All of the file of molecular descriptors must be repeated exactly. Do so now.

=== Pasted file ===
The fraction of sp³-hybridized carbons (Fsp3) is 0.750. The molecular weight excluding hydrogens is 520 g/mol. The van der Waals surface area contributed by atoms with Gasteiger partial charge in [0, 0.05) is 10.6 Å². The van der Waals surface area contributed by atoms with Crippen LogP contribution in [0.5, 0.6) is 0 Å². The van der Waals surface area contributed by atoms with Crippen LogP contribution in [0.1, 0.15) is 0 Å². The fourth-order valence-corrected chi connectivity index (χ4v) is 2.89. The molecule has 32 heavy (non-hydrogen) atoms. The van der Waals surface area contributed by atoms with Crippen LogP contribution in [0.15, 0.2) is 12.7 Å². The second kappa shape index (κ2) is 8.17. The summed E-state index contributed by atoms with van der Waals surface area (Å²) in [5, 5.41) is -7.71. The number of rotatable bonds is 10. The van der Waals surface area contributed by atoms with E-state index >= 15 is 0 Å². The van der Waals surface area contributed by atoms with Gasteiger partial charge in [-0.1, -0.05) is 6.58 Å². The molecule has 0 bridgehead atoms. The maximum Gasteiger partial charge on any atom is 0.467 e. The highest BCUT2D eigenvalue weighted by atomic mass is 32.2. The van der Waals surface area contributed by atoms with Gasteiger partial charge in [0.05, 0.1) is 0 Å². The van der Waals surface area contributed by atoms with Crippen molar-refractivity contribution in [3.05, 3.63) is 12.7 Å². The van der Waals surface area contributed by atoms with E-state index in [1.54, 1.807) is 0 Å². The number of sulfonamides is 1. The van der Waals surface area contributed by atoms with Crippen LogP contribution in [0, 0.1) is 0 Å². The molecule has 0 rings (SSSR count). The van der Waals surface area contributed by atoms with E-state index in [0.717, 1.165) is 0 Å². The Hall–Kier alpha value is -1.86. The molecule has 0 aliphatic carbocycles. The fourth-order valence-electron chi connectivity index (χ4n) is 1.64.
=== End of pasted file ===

The fraction of sp³-hybridized carbons (Fsp3) is 0.750. The molecular weight excluding hydrogens is 520 g/mol. The van der Waals surface area contributed by atoms with Gasteiger partial charge in [0, 0.05) is 10.6 Å². The van der Waals surface area contributed by atoms with Crippen LogP contribution in [0.5, 0.6) is 0 Å². The van der Waals surface area contributed by atoms with Crippen LogP contribution in [0.1, 0.15) is 0 Å². The fourth-order valence-corrected chi connectivity index (χ4v) is 2.89. The molecule has 32 heavy (non-hydrogen) atoms. The van der Waals surface area contributed by atoms with Crippen LogP contribution in [0.15, 0.2) is 12.7 Å². The second kappa shape index (κ2) is 8.17. The summed E-state index contributed by atoms with van der Waals surface area (Å²) in [5, 5.41) is -7.71. The number of rotatable bonds is 10. The van der Waals surface area contributed by atoms with E-state index >= 15 is 0 Å². The van der Waals surface area contributed by atoms with Gasteiger partial charge in [-0.1, -0.05) is 6.58 Å². The molecule has 0 bridgehead atoms. The maximum Gasteiger partial charge on any atom is 0.467 e. The highest BCUT2D eigenvalue weighted by atomic mass is 32.2. The van der Waals surface area contributed by atoms with Gasteiger partial charge in [0.05, 0.1) is 0 Å². The van der Waals surface area contributed by atoms with Crippen molar-refractivity contribution in [3.05, 3.63) is 12.7 Å². The van der Waals surface area contributed by atoms with E-state index in [1.54, 1.807) is 0 Å². The number of sulfonamides is 1. The van der Waals surface area contributed by atoms with Crippen LogP contribution in [0, 0.1) is 0 Å². The molecule has 0 rings (SSSR count). The van der Waals surface area contributed by atoms with E-state index in [0.717, 1.165) is 0 Å². The Hall–Kier alpha value is -1.86. The molecule has 0 aliphatic carbocycles. The fourth-order valence-electron chi connectivity index (χ4n) is 1.64.